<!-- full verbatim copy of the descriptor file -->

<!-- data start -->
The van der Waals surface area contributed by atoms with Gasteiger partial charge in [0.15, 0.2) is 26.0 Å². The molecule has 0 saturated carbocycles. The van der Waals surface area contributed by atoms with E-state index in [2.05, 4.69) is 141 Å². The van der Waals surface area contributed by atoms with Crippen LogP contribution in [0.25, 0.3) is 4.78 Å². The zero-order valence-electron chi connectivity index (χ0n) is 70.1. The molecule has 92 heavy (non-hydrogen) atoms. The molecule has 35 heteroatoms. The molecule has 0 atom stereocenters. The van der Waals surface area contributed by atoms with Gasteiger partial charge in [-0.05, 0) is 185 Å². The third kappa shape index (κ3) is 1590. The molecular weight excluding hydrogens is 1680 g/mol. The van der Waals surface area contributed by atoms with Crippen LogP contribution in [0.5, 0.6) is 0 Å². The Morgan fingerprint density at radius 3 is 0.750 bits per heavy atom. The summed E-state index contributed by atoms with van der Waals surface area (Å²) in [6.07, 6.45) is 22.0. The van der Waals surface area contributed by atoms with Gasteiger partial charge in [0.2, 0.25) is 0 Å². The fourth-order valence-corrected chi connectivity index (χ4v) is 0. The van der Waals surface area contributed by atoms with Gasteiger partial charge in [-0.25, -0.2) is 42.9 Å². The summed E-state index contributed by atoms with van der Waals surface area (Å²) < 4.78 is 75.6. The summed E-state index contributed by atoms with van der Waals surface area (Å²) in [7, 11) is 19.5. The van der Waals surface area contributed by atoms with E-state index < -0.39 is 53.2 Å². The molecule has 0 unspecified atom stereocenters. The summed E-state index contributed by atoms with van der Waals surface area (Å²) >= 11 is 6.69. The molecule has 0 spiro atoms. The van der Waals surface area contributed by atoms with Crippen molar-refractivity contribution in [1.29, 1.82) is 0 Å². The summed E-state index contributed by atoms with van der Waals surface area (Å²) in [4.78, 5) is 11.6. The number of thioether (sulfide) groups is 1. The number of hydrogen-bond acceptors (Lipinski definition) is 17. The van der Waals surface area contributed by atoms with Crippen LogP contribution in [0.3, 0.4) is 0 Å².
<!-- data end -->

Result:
The van der Waals surface area contributed by atoms with Gasteiger partial charge in [0.15, 0.2) is 26.0 Å². The molecule has 0 saturated carbocycles. The van der Waals surface area contributed by atoms with E-state index in [2.05, 4.69) is 141 Å². The van der Waals surface area contributed by atoms with Crippen LogP contribution in [0.25, 0.3) is 4.78 Å². The zero-order valence-electron chi connectivity index (χ0n) is 70.1. The molecule has 92 heavy (non-hydrogen) atoms. The molecule has 35 heteroatoms. The molecule has 0 atom stereocenters. The van der Waals surface area contributed by atoms with Gasteiger partial charge in [-0.05, 0) is 185 Å². The third kappa shape index (κ3) is 1590. The molecular weight excluding hydrogens is 1680 g/mol. The van der Waals surface area contributed by atoms with Crippen LogP contribution in [0.5, 0.6) is 0 Å². The Morgan fingerprint density at radius 3 is 0.750 bits per heavy atom. The summed E-state index contributed by atoms with van der Waals surface area (Å²) in [6.07, 6.45) is 22.0. The van der Waals surface area contributed by atoms with Gasteiger partial charge in [0.2, 0.25) is 0 Å². The fourth-order valence-corrected chi connectivity index (χ4v) is 0. The van der Waals surface area contributed by atoms with Gasteiger partial charge in [-0.25, -0.2) is 42.9 Å². The summed E-state index contributed by atoms with van der Waals surface area (Å²) < 4.78 is 75.6. The summed E-state index contributed by atoms with van der Waals surface area (Å²) in [7, 11) is 19.5. The van der Waals surface area contributed by atoms with E-state index < -0.39 is 53.2 Å². The molecule has 0 unspecified atom stereocenters. The summed E-state index contributed by atoms with van der Waals surface area (Å²) >= 11 is 6.69. The molecule has 0 spiro atoms. The van der Waals surface area contributed by atoms with Crippen molar-refractivity contribution in [1.29, 1.82) is 0 Å². The summed E-state index contributed by atoms with van der Waals surface area (Å²) in [4.78, 5) is 11.6. The number of thioether (sulfide) groups is 1. The number of hydrogen-bond acceptors (Lipinski definition) is 17. The van der Waals surface area contributed by atoms with Crippen LogP contribution in [0.3, 0.4) is 0 Å².